Is the Rochester area part of Western New York?
The debate may not be settled today, but in 1860, author J.H. French used the term “Western New York” to refer to Rochester and its surrounding area in his comprehensive “Historical and Statistical Gazetteer of New York State.”
And for good reason – Rochester’s and Buffalo’s economic and cultural fortunes have been tied together for centuries, dating back to the decision to build the Erie Canal from Buffalo and through Rochester to the Hudson River.
In the book, French noted that the “immense water-power furnished by Genesee River gives to the city great advantages for manufacturing.” Describing Rochester’s early development, French wrote that the “war with Great Britain” had “seriously retarded the progress of settlement,” but that “settlements commenced throughout Western N.Y. with increased rapidity” at the close of the war, “and Rochester immediately felt the new impulse.”
“A large number of settlers came in, mills were built, and the place immediately became the commercial and manufacturing center of the fertile Genesee country,” French wrote. “The finishing of the Erie Canal gave a new impetus to the business of the place and served to greatly extend its manufacturing interests. Since that time the city has steadily and rapidly increased both in population and business, until it has arrived at a front rank among the inland cities of the State.”
In its description of the areas surrounding Rochester’s Monroe County, the book outlines a watershed moment in American religious history – the birth of Mormonism.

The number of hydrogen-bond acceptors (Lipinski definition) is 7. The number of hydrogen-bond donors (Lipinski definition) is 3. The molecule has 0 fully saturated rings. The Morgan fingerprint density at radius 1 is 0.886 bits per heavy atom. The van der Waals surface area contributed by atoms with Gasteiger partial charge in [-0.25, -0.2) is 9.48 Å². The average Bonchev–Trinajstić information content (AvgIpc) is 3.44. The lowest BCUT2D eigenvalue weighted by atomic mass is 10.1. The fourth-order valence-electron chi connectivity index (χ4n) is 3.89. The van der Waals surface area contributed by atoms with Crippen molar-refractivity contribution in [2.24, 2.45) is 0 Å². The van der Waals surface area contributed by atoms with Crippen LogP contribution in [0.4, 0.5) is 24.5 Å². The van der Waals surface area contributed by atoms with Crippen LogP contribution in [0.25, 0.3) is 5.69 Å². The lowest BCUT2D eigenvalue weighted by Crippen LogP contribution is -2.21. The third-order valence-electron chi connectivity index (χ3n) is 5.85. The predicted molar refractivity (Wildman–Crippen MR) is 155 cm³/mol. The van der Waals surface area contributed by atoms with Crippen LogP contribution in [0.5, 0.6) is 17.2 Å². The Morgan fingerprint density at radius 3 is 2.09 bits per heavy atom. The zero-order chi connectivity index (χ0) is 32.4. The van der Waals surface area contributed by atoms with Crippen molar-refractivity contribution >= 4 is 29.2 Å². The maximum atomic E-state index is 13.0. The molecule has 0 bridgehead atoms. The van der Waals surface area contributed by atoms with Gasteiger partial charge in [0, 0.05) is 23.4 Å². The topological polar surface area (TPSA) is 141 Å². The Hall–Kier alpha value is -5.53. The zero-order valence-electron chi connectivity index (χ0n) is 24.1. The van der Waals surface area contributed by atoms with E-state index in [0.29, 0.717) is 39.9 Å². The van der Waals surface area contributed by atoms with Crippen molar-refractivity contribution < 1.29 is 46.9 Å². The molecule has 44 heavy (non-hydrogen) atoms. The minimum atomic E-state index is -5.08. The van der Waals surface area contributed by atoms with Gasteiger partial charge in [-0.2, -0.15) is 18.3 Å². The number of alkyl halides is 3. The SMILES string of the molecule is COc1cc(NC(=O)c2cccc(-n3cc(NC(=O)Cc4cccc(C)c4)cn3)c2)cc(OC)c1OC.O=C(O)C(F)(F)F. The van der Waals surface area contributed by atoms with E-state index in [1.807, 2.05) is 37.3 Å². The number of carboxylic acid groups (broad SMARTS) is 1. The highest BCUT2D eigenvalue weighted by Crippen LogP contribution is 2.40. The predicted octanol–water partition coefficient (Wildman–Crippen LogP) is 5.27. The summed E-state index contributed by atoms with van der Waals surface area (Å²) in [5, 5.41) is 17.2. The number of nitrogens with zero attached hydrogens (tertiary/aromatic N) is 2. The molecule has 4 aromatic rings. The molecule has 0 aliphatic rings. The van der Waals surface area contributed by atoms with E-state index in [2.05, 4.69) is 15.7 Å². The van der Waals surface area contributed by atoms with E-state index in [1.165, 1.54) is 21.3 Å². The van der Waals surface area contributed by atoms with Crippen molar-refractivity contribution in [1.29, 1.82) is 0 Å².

Though the Mormons eventually settled in Utah and are popularly associated with that state, the religion’s founder, Joseph Smith, “resided for many years in Manchester,” a town in Ontario County, according to the book.
“His pretended discovery of the golden plates of the Book of Mormon was made on the 22d [sic] of September, 1827,” French wrote. “Brigham Young was also a long time a [sic] resident of Canandaigua; and the first Mormon society was formed at Fayette, in the adjoining co. of Seneca, in 1830.”
Young went on to become the leader of the faith and relocated his flock to Utah.
Canandaigua’s early history, according to the book, also includes the founding in 1825 of the Ontario Female Seminary. The Canandaigua-based Daily Messenger newspaper in 2015 called the seminary “one of the first women’s private schools in western New York.” It is older than Buffalo Seminary, which was founded in 1851. The Ontario Female Seminary closed in 1875.
The Ontario school’s “commodious” buildings were “pleasantly situated” upon a 7-acre property and housed 311 students as of 1857, according to French’s book. Its “collegiate” course of study included “religious, intellectual, physical, social and ornamental” instruction.